By Robert Croan
In its original form, Johannes Brahms’s A German Requiem, composed in the 1860s, is his longest, biggest work, lasting just over an hour, scored for full orchestra, large chorus and soprano and baritone soloists.
Patrick Dupré Quigley, the creative and enterprising director of Seraphic Fire, likes to perform authentic small versions of large-scaled works. Last year it was Schoenberg’s chamber ensemble arrangement of Mahler’s The Song of the Earth. This month, Quigley revived Brahms’s own arrangement of the German Requiem for small chorus accompanied by one piano, four hands.
This version, sometimes called the London version because of the venue of its first performance, was intended for in-home use, and its personal, intimate effect is actually quite suitable. A German Requiem is not a liturgical work. Brahms pieced together his texts from the Lutheran Bible, not for a formal service, but rather as a message of solace for the mourners. This approach worked very well in Fort Lauderdale’s mid-sized All Saints Episcopal Church on Friday night, with a chorus of 21 and two first-class guest soloists.
Seraphic Fire has performed the four-hand Brahms Requiem before, and recorded it on CD in 2011.
The four-hand arrangement isn’t a substitute for the larger work. It’s essentially a different piece, with an aesthetic all its own. Although the notes are the same, the piano cannot duplicate Brahms’s trademark low orchestral sonorities. The two excellent pianists, Scott Allen Jarrett and Justin Blackwell, played superbly, following conductor Quigley’s manifold tempo changes and dynamic shadings to the letter. They wisely made no attempt to imitate an orchestra, but rather produced a palette distinctive to the keyboard instrument. Now and then – notably in the fortissimo outcries of the sixth movement – there was a losing battle for greater volume, but it was not incongruous with the sentiments of the words (“Death, where is thy sting?”).
More often, the smaller proportions were an advantage. Individual lines and inner voices came through with a clarity seldom achieved with more massive choirs. German diction was intermittently clear and fuzzy. Every chord was transparent, however, elucidating the composer’s fertile harmonic language and emotional intensity. Attacks and cut-offs came through with razor-sharp precision, the difference between a phrase ending on a quarter or a half-note, say, differentiated as in the very first choral lines. It’s also a significant aspect of Quigley’s attention to detail and stylistic nuance that he got his chorus to sing with more vibrancy and resonance in the Romantic repertory than in older (and in some cases modern) music, where he goes for a blander, whiter tone.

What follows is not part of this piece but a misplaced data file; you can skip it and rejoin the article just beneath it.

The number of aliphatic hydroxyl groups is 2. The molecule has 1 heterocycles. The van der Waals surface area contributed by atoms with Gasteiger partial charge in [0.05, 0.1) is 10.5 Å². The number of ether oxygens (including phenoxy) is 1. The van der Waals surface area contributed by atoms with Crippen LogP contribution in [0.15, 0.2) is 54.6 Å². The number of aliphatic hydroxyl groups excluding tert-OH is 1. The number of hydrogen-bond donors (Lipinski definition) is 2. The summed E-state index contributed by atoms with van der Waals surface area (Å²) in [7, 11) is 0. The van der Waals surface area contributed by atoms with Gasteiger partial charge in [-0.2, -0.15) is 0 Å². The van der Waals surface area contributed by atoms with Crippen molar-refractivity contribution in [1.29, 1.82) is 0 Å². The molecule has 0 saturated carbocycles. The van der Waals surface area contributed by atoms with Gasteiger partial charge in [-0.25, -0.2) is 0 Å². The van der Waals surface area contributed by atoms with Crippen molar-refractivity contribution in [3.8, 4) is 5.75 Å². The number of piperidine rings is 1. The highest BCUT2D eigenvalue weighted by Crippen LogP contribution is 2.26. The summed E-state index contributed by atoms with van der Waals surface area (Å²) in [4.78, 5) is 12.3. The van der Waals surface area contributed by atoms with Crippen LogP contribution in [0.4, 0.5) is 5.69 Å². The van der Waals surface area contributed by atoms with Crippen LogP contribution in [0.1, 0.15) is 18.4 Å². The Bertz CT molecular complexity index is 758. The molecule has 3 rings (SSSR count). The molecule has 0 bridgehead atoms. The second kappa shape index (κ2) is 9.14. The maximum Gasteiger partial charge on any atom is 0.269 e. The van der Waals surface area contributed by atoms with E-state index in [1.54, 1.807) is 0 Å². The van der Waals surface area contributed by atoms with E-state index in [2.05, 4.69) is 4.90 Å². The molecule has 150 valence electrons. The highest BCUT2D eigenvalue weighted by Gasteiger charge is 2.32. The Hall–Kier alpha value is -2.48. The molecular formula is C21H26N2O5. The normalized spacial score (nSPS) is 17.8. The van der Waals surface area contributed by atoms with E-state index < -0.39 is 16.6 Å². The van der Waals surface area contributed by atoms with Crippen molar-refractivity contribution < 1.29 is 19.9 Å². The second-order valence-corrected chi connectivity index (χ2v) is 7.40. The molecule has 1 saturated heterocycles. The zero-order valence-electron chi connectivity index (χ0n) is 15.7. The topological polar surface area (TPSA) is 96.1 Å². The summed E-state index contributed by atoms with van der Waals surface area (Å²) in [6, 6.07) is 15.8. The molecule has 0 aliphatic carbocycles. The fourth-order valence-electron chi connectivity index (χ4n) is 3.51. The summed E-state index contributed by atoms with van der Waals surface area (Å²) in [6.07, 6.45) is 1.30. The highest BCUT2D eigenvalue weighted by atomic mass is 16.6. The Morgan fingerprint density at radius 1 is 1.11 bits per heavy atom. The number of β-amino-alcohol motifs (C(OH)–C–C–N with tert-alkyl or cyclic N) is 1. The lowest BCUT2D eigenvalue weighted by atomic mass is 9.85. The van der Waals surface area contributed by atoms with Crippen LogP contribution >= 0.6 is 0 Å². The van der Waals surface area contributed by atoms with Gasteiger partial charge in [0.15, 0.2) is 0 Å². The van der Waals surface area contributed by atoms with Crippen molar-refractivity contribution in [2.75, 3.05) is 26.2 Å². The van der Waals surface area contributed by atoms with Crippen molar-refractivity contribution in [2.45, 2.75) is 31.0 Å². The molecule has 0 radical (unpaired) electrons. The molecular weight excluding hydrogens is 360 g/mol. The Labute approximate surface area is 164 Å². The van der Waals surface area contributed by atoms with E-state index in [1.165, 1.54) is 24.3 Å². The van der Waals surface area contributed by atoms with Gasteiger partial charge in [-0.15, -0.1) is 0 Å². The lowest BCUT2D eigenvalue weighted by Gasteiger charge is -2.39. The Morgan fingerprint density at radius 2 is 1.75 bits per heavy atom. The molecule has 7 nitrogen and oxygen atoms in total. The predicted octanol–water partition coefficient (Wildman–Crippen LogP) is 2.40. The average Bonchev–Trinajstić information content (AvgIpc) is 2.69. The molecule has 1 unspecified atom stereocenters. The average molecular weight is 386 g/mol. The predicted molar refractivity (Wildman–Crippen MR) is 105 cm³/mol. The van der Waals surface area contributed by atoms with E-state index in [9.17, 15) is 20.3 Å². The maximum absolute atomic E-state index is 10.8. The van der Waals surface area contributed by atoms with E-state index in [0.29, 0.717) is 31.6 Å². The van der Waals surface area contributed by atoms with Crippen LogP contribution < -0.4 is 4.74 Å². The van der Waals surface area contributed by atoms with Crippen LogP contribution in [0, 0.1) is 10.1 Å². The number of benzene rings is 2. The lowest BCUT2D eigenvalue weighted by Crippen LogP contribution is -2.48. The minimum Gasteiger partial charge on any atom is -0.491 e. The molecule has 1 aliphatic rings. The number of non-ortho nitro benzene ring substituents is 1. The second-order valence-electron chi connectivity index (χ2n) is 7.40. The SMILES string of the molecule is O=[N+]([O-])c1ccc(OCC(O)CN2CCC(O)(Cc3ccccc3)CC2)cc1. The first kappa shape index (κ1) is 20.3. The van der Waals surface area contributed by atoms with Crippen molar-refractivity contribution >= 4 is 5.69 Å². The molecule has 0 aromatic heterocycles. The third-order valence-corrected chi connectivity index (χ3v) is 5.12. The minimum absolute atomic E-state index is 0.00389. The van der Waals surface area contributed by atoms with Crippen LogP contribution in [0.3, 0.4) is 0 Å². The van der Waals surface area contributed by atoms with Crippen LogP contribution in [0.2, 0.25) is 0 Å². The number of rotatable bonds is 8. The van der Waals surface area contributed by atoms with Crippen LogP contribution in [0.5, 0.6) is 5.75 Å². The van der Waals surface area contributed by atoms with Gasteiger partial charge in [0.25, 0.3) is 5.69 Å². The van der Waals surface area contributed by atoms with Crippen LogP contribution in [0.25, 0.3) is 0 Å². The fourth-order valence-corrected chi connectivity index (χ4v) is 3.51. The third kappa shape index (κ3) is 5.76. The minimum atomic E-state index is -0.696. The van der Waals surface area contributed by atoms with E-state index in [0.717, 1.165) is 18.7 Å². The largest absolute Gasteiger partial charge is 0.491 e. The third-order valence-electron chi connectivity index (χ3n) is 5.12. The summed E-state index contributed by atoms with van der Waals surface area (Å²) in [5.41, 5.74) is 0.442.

His tempos were for the most part brisk. There was no nonsense about the second movement’s opening funeral march (which is actually an antique-style sarabande, in three-four, rather than march time). Nor was there any mawkishness in the sixth movement’s choral introduction to the baritone solo, “Behold, I tell you a mystery,” nor in the fugato writing later on in “Lord, you are worthy.”
A particularly stirring moment was the seamless segue from the end of this segment into the final movement – a shrewd emotional transition from fear to consolation. Less satisfying was the work’s most familiar section, “How lovely is Your dwelling place” (frequently excerpted out of context by Protestant church choirs), curiously perfunctory and lacking in flow.
Both vocal soloists were outstanding. Bass-baritone Dashon Burton is not a household word, but he is an artist of the highest level who thrilled local audiences last year with an extraordinary rendition of a Bach cantata. His sound is resonant and even-toned from low to high, his interpretations emotionally gripping and stylistically right on.
The singer commanded the ear with his exhortation of “Lord, teach me,” at the start of the third movement. Every line he sang was shaped meaningfully. Returning in the sixth movement, he colored the long-breathed wide-ranging lines of “We shall not all sleep,” with the highest authority and musical maturity.
Soprano Tamara Wilson, winner of this year’s Richard Tucker Award, vocalized her single solo segment with a full, shimmering timbre that took the high-lying lines with ease, and communicated the text’s message of comfort and repose.
The relatively brief first half of the concert allowed the singers to warm up on five short a cappella sacred pieces that spanned the gamut of 20th-century styles. The newest and the oldest of the five – John Tavener’s Song for Athene and an excerpt from Rachmaninov’s All-Night Vigil – exploited Seraphic Fire’s superb deep basses.
Barber’s Anthony O’Daly displayed the group’s skill in dynamic gradations. William Henry Harris’ Faire is the Heaven was a lesson in choral enunciation of the English language, while Elizabeth Poston’s Jesus Christ the Apple Tree built to a climax in which the individual singers dispersed into the auditorium for a stirring conclusion.